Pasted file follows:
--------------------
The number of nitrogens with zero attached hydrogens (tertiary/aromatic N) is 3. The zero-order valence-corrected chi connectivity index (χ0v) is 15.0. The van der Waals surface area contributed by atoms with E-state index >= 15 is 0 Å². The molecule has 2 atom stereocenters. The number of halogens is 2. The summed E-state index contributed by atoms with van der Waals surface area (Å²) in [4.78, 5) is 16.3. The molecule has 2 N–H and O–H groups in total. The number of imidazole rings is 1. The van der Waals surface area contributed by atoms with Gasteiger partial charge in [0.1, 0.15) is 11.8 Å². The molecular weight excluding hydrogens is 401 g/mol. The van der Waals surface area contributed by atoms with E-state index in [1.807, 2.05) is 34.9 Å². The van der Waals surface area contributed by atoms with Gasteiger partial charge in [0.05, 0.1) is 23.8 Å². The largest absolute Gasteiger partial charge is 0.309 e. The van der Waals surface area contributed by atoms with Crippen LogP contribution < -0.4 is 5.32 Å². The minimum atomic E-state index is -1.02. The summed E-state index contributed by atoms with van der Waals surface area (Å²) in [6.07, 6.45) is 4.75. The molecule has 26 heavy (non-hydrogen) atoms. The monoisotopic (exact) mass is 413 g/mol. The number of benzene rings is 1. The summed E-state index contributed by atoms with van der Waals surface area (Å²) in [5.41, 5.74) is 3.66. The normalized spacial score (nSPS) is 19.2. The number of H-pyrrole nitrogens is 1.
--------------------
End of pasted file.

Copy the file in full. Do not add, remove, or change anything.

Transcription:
The number of nitrogens with zero attached hydrogens (tertiary/aromatic N) is 3. The zero-order valence-corrected chi connectivity index (χ0v) is 15.0. The van der Waals surface area contributed by atoms with E-state index >= 15 is 0 Å². The molecule has 2 atom stereocenters. The number of halogens is 2. The summed E-state index contributed by atoms with van der Waals surface area (Å²) in [4.78, 5) is 16.3. The molecule has 2 N–H and O–H groups in total. The number of imidazole rings is 1. The van der Waals surface area contributed by atoms with Gasteiger partial charge in [0.1, 0.15) is 11.8 Å². The molecular weight excluding hydrogens is 401 g/mol. The van der Waals surface area contributed by atoms with E-state index in [1.807, 2.05) is 34.9 Å². The van der Waals surface area contributed by atoms with Gasteiger partial charge in [0.05, 0.1) is 23.8 Å². The largest absolute Gasteiger partial charge is 0.309 e. The van der Waals surface area contributed by atoms with Crippen LogP contribution < -0.4 is 5.32 Å². The minimum atomic E-state index is -1.02. The summed E-state index contributed by atoms with van der Waals surface area (Å²) in [6.07, 6.45) is 4.75. The molecule has 26 heavy (non-hydrogen) atoms. The monoisotopic (exact) mass is 413 g/mol. The number of benzene rings is 1. The summed E-state index contributed by atoms with van der Waals surface area (Å²) in [5.41, 5.74) is 3.66. The normalized spacial score (nSPS) is 19.2. The number of H-pyrrole nitrogens is 1.